Dry docks can be traced back to the Greco-Roman world when Phoenicians were observed to have dug a trench and filled it with props and beams to accommodate a vessel.
The trench was flooded, the vessel guided to its temporary moorings and the water then pumped out. Et voila, the dry dock was born.
But what about those occasions when a boat needs repairs and a dry dock is not available? The solution is to take the dry dock to the vessel in the form of a floating dry dock, as witnessed in 1869 when such a vessel was constructed in England and towed to Bermuda.
Floating dock Bermuda was the first Admiralty Floating Dock (AFD) and in April 1960 The Engineer’s naval correspondent reported on the 59th such vessel, which was capable of lifting all existing destroyers and frigates but was specifically designed with nuclear-powered submarines in mind.
“Admiralty Floating Dock No. 59 is a clear indication that Britain is no longer to be content with one, or even two nuclear-powered submarines and that in due course, when finances permit, we may expect a flotilla of ‘Dreadnoughts’”, The Engineer said. “It might also be more economical to use her for the refits of destroyers, frigates and submarines in ports where there are no naval barracks available.”
HMS Dreadnought, the UK’s first nuclear-powered submarine, was launched in October 1960 (The Engineer October 2021) followed in 1963 with the launch of the first of two Valiant Class nuclear-powered submarines.
“Until we have more knowledge of the risks entailed in installing nuclear reactors and changing fuel elements, it is essential that a vessel, while they are being installed, should be in a safe place, far removed from the wharf or jetty in a populated shipbuilding yard,” our naval correspondent noted.
Working away from shore required AFD 59 to be built with ‘quarters for the ship’s company of the vessel in hand, in addition to the normal accommodation required for the dock’s crew’.
“It will thus not only be fully equipped to carry out routine maintenance and repairs of ships docked in it but will be provided with accommodation and living facilities to the latest habitability standards, including air conditioning and fluorescent lighting in all cabin’s messes, for about 200 hundred officers and men,” The Engineer said.
At 400ft long, 77ft wide and 65ft high, AFD 59 appeared capable of docking larger submarines than the Dreadnought, which was based on the USS Skipjack, a vessel of 2850 tons, 250ft in length and 31ft 6in beam, and with a ship’s company of eight officers and 75 men.
Until we have more knowledge of the risks entailed in installing nuclear reactors and changing fuel elements, it is essential that a vessel, while they are being installed, should be in a safe place, far removed from the wharf or jetty in a populated shipbuilding yard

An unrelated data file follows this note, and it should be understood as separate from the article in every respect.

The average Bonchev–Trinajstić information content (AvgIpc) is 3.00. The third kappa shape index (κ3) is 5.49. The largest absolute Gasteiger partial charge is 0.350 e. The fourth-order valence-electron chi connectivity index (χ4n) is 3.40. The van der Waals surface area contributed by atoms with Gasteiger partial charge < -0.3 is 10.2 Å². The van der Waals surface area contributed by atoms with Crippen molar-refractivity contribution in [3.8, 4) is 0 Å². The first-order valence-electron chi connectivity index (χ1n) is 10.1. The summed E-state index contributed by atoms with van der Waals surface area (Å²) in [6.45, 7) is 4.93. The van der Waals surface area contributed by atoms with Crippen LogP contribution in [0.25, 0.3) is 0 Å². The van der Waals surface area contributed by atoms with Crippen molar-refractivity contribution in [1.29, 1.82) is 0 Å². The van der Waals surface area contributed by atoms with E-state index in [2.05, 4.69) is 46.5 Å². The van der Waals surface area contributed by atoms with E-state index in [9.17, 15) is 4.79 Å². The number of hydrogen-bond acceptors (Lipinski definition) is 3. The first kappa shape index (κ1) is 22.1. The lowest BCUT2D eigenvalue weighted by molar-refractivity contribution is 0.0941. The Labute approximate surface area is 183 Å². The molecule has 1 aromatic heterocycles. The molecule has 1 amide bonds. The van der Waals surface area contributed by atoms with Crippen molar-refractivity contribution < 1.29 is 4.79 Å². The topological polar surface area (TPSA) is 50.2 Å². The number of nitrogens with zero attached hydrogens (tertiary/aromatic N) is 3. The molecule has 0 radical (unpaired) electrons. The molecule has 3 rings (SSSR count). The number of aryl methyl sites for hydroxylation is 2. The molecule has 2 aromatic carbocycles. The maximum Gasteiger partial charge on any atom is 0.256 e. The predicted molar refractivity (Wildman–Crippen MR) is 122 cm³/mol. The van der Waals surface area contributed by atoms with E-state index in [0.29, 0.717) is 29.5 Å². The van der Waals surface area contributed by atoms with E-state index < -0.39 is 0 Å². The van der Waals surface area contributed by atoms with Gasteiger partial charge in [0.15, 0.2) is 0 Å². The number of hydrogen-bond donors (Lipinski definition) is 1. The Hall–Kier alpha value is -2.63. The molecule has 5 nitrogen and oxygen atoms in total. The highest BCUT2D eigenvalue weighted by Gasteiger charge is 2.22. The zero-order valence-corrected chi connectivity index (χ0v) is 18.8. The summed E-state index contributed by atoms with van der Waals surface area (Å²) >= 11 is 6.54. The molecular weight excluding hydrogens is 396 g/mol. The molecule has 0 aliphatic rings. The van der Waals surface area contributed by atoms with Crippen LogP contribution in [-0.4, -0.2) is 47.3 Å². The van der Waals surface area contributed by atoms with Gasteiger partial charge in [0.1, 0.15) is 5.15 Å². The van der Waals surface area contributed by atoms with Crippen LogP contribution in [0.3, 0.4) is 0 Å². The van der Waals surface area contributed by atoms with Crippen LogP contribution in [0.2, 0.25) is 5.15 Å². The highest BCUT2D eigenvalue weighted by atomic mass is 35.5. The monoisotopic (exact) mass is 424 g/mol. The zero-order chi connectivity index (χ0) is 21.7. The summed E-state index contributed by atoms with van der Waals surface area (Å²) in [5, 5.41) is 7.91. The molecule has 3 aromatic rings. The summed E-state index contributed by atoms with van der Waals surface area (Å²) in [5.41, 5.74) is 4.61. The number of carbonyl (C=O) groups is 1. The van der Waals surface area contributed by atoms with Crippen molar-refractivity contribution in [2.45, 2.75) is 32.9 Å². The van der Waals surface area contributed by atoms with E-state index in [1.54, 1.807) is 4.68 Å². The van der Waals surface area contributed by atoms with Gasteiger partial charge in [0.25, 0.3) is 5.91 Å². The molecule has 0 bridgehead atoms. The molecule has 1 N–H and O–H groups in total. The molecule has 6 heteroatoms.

“But it is not clear whether, in stating that “the dock is capable of lifting submarines of the latest types,” the Admiralty include the United States rocket launching submarine, George Washington a vessel of about 5600 tons and 380ft in length,” our naval correspondent said.
Extensive use was made of prefabrication, and the completion of the structure within 15 months represented a considerable achievement, more particularly as the work was carried out in a dry dock in Portsmouth which lacked many of the facilities normally associated with a building slip, The Engineer observed.
“Assistance in fabrication of certain fittings was given by Chatham and Rosyth dockyards,” our naval correspondent said. “A push-button control system will be installed for the operation of the dock and the main pumps for controlling the raising and lowering of the dock will be capable of dealing with over 200 tons of water per minute.”
The correspondent added: “Instruments will be fitted, to record for the Dock Master’s information, the strains coming on the structure during the docking operation. Four main generators and two auxiliary generators supply 1320kW for the main pumping machinery, lighting, etc. This power supply is sufficient for the domestic load of a vessel in the dock and power and lighting for repairs in addition to the dock services.”
Our naval correspondent finished by observing the installation special sliding keel blocks for the docking of submarines, plus a 7.5-ton travelling crane situated on, and running the full length of, each dock wall.
AFD 59 was followed by – you’ve guessed it - AFD 60, which had a 6000-ton capacity for nuclear submarines. This floating giant was moved to Hafnarfjördur, Iceland in 1997 and is still said to be in operation.